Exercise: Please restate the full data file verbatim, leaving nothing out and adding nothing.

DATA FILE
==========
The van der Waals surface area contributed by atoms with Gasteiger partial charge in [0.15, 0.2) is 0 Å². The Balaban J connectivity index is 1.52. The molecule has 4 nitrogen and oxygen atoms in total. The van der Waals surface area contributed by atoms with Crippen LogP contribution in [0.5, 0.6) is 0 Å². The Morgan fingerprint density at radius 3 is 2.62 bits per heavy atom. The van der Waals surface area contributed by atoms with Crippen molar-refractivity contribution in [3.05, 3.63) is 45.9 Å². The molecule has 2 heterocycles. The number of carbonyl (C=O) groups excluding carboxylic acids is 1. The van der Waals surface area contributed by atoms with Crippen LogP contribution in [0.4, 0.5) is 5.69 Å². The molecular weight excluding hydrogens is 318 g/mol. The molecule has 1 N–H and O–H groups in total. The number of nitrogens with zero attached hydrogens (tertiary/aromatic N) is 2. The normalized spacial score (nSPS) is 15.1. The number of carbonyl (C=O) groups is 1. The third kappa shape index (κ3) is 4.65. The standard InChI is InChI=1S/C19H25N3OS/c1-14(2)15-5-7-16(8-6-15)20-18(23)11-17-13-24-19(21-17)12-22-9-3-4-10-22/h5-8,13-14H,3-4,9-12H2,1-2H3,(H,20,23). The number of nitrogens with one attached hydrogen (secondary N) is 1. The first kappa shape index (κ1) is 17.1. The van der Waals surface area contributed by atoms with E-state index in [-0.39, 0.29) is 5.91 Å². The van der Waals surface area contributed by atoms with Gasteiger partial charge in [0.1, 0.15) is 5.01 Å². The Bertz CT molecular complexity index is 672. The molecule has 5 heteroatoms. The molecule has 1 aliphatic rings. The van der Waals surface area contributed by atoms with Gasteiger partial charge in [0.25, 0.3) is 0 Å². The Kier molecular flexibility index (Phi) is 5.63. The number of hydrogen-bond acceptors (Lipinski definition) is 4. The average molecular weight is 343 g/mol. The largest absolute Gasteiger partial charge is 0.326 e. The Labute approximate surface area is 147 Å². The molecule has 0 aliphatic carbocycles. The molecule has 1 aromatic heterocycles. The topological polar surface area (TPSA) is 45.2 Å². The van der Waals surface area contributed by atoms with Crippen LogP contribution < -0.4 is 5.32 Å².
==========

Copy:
The van der Waals surface area contributed by atoms with Gasteiger partial charge in [0.15, 0.2) is 0 Å². The Balaban J connectivity index is 1.52. The molecule has 4 nitrogen and oxygen atoms in total. The van der Waals surface area contributed by atoms with Crippen LogP contribution in [0.5, 0.6) is 0 Å². The Morgan fingerprint density at radius 3 is 2.62 bits per heavy atom. The van der Waals surface area contributed by atoms with Crippen molar-refractivity contribution in [3.05, 3.63) is 45.9 Å². The molecule has 2 heterocycles. The number of carbonyl (C=O) groups excluding carboxylic acids is 1. The van der Waals surface area contributed by atoms with Crippen LogP contribution in [0.4, 0.5) is 5.69 Å². The molecular weight excluding hydrogens is 318 g/mol. The molecule has 1 N–H and O–H groups in total. The number of nitrogens with zero attached hydrogens (tertiary/aromatic N) is 2. The normalized spacial score (nSPS) is 15.1. The number of carbonyl (C=O) groups is 1. The third kappa shape index (κ3) is 4.65. The standard InChI is InChI=1S/C19H25N3OS/c1-14(2)15-5-7-16(8-6-15)20-18(23)11-17-13-24-19(21-17)12-22-9-3-4-10-22/h5-8,13-14H,3-4,9-12H2,1-2H3,(H,20,23). The number of nitrogens with one attached hydrogen (secondary N) is 1. The first kappa shape index (κ1) is 17.1. The van der Waals surface area contributed by atoms with E-state index in [-0.39, 0.29) is 5.91 Å². The van der Waals surface area contributed by atoms with Gasteiger partial charge in [0.1, 0.15) is 5.01 Å². The Bertz CT molecular complexity index is 672. The molecule has 5 heteroatoms. The molecule has 1 aliphatic rings. The van der Waals surface area contributed by atoms with Gasteiger partial charge in [0.25, 0.3) is 0 Å². The Kier molecular flexibility index (Phi) is 5.63. The number of hydrogen-bond acceptors (Lipinski definition) is 4. The average molecular weight is 343 g/mol. The largest absolute Gasteiger partial charge is 0.326 e. The Labute approximate surface area is 147 Å². The molecule has 0 aliphatic carbocycles. The molecule has 1 aromatic heterocycles. The topological polar surface area (TPSA) is 45.2 Å². The van der Waals surface area contributed by atoms with Crippen LogP contribution < -0.4 is 5.32 Å².